The Grand Encampment Museum in this area is an excellent place for tourists to see the city’s history during its heydays.  In this place, most of the worn-down logs and mining structures have been restored to their original glory for the benefit of tourists.

Jay Em, Wyoming

Farming was the main occupation of residents in Jay Em during the 1900s. A person whose name was only known as JM owned a prominent and well-known ranch in the area. JM’s ranch was the deciding factor when choosing a name for the town.

Today, very few residents live here; however, the semi-deserted area is an excellent spot for heritage tourism. Even today, you can see the boards of some farm shops, farm equipment, and other machinery intact.

Miner’s Delight, Wyoming

From the town’s name, it is easy to assume this town in Fremont County was a delight for miners back in the late 1800s. Miner’s Delight was home to 40 mines, 70 people, several general stores, a shoemaker, and a liquor dealer. When gold was discovered in the area, the town saw a significant boost in population and businesses.

However, as the global mining industry got severely hit, this town’s popularity was impacted as miners relocated to other mines still in operation. Today, all that remains are the remnants of some buildings and a cemetery. Miner’s Delight has no inhabitants, and you must first get permission from the Bureau of Land Management to tour this place.

Piedmont, Wyoming

Many years ago, Piedmont was a famous town close to the Union Pacific Railroad Station. However, with the construction of the Aspen Tunnel, this town lost most of its railroad connectivity. The poor infrastructure of the place led to the inhabitants moving away to other improved locations. The eerie sights of a wooden cabin, a cemetery, and the remnants of a charcoal kiln are all that remain.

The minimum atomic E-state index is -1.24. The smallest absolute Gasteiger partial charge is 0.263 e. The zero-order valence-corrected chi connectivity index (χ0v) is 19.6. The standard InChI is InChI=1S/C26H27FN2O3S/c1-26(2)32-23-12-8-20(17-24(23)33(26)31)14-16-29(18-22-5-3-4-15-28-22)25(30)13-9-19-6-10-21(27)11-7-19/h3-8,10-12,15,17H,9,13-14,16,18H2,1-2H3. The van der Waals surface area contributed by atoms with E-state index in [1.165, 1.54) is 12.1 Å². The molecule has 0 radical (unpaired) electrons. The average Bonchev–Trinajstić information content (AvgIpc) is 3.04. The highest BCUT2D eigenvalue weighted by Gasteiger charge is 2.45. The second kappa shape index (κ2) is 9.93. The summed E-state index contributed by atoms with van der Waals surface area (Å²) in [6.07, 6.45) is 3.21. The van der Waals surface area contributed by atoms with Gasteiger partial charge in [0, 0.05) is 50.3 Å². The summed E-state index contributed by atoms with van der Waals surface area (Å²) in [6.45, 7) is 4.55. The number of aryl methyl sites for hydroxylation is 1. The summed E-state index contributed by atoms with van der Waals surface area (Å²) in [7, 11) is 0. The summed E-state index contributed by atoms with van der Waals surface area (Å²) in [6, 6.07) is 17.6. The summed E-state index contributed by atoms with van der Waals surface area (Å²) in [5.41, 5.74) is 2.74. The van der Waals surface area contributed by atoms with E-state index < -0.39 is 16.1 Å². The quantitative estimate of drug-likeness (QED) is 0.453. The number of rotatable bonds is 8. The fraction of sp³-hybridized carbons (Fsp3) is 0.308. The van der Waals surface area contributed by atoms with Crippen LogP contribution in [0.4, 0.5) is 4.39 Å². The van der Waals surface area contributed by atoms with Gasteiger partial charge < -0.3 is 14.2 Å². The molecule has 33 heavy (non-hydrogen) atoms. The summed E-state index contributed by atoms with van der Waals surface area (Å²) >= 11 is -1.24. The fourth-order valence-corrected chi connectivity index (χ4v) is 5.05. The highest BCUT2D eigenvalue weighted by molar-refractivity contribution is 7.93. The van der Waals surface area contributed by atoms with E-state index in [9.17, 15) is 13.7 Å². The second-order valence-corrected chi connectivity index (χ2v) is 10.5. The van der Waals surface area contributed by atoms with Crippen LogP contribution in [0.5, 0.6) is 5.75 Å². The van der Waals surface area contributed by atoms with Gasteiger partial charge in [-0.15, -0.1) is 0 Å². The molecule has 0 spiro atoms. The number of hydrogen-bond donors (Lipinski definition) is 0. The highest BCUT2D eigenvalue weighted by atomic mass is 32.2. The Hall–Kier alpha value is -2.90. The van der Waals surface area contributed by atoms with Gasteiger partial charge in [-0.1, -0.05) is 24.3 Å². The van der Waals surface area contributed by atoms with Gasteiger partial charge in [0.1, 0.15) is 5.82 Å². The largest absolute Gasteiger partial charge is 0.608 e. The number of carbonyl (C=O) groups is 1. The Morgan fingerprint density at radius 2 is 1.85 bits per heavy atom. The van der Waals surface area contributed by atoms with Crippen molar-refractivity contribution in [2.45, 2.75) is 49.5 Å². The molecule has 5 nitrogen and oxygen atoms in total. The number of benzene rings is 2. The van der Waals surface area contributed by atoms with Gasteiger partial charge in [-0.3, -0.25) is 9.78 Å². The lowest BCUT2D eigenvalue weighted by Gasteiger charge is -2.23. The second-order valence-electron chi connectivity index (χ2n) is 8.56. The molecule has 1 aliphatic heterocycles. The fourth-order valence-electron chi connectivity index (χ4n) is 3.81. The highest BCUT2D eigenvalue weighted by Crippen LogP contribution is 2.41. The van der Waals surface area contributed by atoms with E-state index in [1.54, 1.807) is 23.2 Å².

Haunted Places In Wyoming

When visiting one of the oldest and most popular hotels, Occidental Hotel in Buffalo, it is highly possible to witness something spooky. Several people who have visited this hotel have spotted a lady dressed in white with long flowing hair roaming around the premises.

Some visitors have reported feeling her tapping on their shoulders and seeing furniture moving around. There have been no physical harm reports from the roaming spirit, but the sights and noises are enough to leave a general frightened feeling among those who have witnessed these activities.

Fort Laramie National Historic Site is a popular military post in Wyoming. However, besides being a well-known military site, this location is also known for its ghost sightings. Many tourists have spotted a cavalry officer performing his military duties around the fort, even though the soldiers once assigned to Fort Laramie have been long gone.

Some have also spotted a lady in green randomly around the fort. It is believed that the lady is the daughter of the fort’s commander and had gone riding one day, never to return.

The Sweetwater County Library, located in the Green River region, is another one of Wyoming’s haunted areas. Unsurprisingly, the library was built on top of a graveyard in the 1980s. Many visitors have witnessed several paranormal activities on the library’s premises.

Books moving from shelves, strange noises, whispering voices, and frequent electricity outages are believed to be the activities of the spirits within the library.

List of Ghost Towns in Wyoming